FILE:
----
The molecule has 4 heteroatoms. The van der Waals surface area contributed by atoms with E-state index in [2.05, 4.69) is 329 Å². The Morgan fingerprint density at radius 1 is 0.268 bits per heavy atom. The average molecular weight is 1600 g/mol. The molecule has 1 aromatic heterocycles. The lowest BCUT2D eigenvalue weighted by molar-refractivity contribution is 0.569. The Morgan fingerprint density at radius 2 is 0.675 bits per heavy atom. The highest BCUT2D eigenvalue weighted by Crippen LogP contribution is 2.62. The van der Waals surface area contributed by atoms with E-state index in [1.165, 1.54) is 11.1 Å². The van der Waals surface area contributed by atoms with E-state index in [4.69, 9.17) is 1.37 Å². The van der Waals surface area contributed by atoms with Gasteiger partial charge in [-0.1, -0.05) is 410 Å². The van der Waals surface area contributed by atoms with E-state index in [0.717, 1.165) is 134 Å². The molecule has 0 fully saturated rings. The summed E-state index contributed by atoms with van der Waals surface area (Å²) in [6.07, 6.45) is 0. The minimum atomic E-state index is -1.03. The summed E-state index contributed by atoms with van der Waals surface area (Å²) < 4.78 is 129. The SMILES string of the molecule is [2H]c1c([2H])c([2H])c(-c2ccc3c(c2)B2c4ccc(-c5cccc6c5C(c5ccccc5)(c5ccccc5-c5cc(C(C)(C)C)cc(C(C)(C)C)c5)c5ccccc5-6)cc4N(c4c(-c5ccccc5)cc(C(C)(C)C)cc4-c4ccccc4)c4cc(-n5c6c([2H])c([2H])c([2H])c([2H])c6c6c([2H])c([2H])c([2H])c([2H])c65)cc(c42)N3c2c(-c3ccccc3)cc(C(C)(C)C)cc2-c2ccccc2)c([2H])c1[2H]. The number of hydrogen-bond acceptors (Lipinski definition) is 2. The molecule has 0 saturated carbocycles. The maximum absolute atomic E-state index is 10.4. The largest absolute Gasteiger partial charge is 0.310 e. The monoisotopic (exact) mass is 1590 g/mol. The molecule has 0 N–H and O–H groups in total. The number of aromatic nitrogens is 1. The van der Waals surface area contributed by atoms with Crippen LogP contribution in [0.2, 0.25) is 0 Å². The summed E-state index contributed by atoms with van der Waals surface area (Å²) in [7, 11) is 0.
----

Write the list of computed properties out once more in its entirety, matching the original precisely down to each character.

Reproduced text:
The molecule has 4 heteroatoms. The van der Waals surface area contributed by atoms with E-state index in [2.05, 4.69) is 329 Å². The Morgan fingerprint density at radius 1 is 0.268 bits per heavy atom. The average molecular weight is 1600 g/mol. The molecule has 1 aromatic heterocycles. The lowest BCUT2D eigenvalue weighted by molar-refractivity contribution is 0.569. The Morgan fingerprint density at radius 2 is 0.675 bits per heavy atom. The highest BCUT2D eigenvalue weighted by Crippen LogP contribution is 2.62. The van der Waals surface area contributed by atoms with E-state index in [1.165, 1.54) is 11.1 Å². The van der Waals surface area contributed by atoms with E-state index in [4.69, 9.17) is 1.37 Å². The van der Waals surface area contributed by atoms with Gasteiger partial charge in [-0.1, -0.05) is 410 Å². The van der Waals surface area contributed by atoms with E-state index in [0.717, 1.165) is 134 Å². The molecule has 0 fully saturated rings. The summed E-state index contributed by atoms with van der Waals surface area (Å²) in [6.07, 6.45) is 0. The minimum atomic E-state index is -1.03. The summed E-state index contributed by atoms with van der Waals surface area (Å²) < 4.78 is 129. The SMILES string of the molecule is [2H]c1c([2H])c([2H])c(-c2ccc3c(c2)B2c4ccc(-c5cccc6c5C(c5ccccc5)(c5ccccc5-c5cc(C(C)(C)C)cc(C(C)(C)C)c5)c5ccccc5-6)cc4N(c4c(-c5ccccc5)cc(C(C)(C)C)cc4-c4ccccc4)c4cc(-n5c6c([2H])c([2H])c([2H])c([2H])c6c6c([2H])c([2H])c([2H])c([2H])c65)cc(c42)N3c2c(-c3ccccc3)cc(C(C)(C)C)cc2-c2ccccc2)c([2H])c1[2H]. The number of hydrogen-bond acceptors (Lipinski definition) is 2. The molecule has 0 saturated carbocycles. The maximum absolute atomic E-state index is 10.4. The largest absolute Gasteiger partial charge is 0.310 e. The monoisotopic (exact) mass is 1590 g/mol. The molecule has 0 N–H and O–H groups in total. The number of aromatic nitrogens is 1. The van der Waals surface area contributed by atoms with Crippen LogP contribution in [0.2, 0.25) is 0 Å². The summed E-state index contributed by atoms with van der Waals surface area (Å²) in [7, 11) is 0.